Like the majority of aspiring actors, Wade struggled to get his career going. He threw himself into the work and was able to land several local and national commercials, along with various short and feature films.
But there were a lot of days when he was tempted to give up. For those willing to compromise their values, there were chances to jump-start a career, but Wade was determined to keep his promises and declined such offers.
One defining moment came when a close friend told Wade that if he ever wanted to make it in Hollywood, he had to be willing to sacrifice everything.
“He was saying, ‘I will make your career, but you need to deny who you really are,’” Wade said. “I wanted to do it, because I knew I would eventually clean myself up and it could be a learning experience, but every time I would go to make the choice, I couldn’t. Something would not allow me to do it.”
After seven years in Los Angeles, Wade’s manager believed the actor was on the verge of a big break, but Wade felt it was time to pursue something else.
Dark days in Philadelphia
Leaving Hollywood was difficult, but Wade was about to get rich in Philadelphia.
He left acting to design and sell athletic uniforms to high school and college coaches. The company guaranteed he would make $100,000 within the first two years.
But as Wade was getting started, the recession hit and business suffered. For about nine months he was forced to live out of his car because he couldn’t afford rent. He occasionally pitched a tent in the woods, but Pennsylvania park rangers wrote him trespassing tickets, so he found himself parking at Walmart for the night.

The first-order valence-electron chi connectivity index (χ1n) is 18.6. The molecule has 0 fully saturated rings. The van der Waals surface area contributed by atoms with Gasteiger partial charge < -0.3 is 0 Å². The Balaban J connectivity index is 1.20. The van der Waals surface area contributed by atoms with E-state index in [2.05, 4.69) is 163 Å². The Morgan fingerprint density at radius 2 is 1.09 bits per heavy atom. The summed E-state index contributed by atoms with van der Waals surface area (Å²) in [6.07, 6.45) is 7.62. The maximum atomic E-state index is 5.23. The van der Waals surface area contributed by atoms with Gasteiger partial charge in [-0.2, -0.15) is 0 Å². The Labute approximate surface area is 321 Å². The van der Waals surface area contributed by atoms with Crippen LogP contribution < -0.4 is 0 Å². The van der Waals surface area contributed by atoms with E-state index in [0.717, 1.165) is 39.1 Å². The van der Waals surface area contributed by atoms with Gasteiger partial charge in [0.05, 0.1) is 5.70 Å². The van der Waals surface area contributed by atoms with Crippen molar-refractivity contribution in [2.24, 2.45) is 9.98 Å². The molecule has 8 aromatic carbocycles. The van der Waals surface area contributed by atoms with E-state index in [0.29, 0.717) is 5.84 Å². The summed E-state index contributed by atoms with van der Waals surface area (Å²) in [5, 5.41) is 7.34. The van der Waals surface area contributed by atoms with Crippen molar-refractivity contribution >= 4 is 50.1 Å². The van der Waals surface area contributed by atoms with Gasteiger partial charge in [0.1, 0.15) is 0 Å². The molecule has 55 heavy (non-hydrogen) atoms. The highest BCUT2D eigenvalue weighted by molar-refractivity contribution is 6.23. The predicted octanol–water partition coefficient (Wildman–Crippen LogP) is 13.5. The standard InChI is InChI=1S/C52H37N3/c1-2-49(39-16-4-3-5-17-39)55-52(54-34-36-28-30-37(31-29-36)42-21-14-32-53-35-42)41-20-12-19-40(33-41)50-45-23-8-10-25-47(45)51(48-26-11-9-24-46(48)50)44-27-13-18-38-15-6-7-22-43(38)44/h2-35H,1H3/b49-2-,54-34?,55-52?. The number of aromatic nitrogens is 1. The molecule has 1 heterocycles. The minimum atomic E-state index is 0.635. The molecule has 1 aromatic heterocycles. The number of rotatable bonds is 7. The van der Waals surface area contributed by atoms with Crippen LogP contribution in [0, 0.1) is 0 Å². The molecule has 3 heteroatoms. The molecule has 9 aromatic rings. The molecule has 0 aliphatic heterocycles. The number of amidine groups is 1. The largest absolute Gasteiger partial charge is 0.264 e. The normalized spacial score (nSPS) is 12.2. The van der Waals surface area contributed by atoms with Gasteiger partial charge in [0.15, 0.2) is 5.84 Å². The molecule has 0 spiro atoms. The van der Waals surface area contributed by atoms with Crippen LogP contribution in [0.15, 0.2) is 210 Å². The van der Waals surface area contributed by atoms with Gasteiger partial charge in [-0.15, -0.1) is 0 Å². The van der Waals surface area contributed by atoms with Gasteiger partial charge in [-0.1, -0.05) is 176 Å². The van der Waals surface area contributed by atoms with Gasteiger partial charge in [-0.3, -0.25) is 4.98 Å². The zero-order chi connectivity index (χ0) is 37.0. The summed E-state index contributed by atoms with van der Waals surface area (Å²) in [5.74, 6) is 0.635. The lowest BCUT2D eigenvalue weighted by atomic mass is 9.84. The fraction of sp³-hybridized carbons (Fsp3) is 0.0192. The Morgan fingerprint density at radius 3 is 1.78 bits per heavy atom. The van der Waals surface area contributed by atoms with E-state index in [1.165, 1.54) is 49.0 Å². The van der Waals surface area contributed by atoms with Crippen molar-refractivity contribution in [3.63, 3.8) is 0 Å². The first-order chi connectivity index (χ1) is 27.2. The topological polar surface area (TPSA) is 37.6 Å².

“I can’t tell you how depressing that is, to wake up, you’re penniless and you’re living out of your car, and you’re in a Walmart parking lot,” Wade said. “That’s when I hit rock bottom and started to deny everything about me.”
Wade doesn't share all the details, but in his state of despair, he distanced himself from family, friends and the church. He also realized how much he missed the creativity that comes with acting.
More than a year into the sales job, Wade figured out that for him to even make $30,000 a year, he would be required to put another five years into the company.
“That was depressing because I walked away from that job owing the company $40,000,” Wade said. “It didn’t take long to make a decision. I knew I could pay that debt off with one season of fire. I made a call to my former boss, got my old job back and moved within two weeks.”
Fire and films
Wade had spent previous summers employed as a wildland firefighter for the Bureau of Land Management. Somehow he felt at home with a chain saw, hardhat and smoke-filled clothes, surrounded by flames in the blistering August sun.
“It helped me clear my head. It restored my manliness and confidence,” Wade said. “It helped me piece things back together after those dark days.”
Feeling more like himself again, Wade was ready to perform. He signed with Talent Management Group and within months he was reading for “John Tanner.” That role led to "17 Miracles," a film he is especially proud of, and, most recently, “Airborne Creed.”
"'17 Miracles' is a legacy, something to leave behind for generations because in essence, that's my testimony," Wade said. “I’m grateful for T.C.; he has completely altered my career.”
In the lobby following the premier of “Airborne Creed,” Merrill said he grabbed Wade’s shaggy face and gave him a congratulatory kiss on the cheek. The longtime director whispered in Wade’s ear, “Seeing that performance vindicated my instincts about you.”
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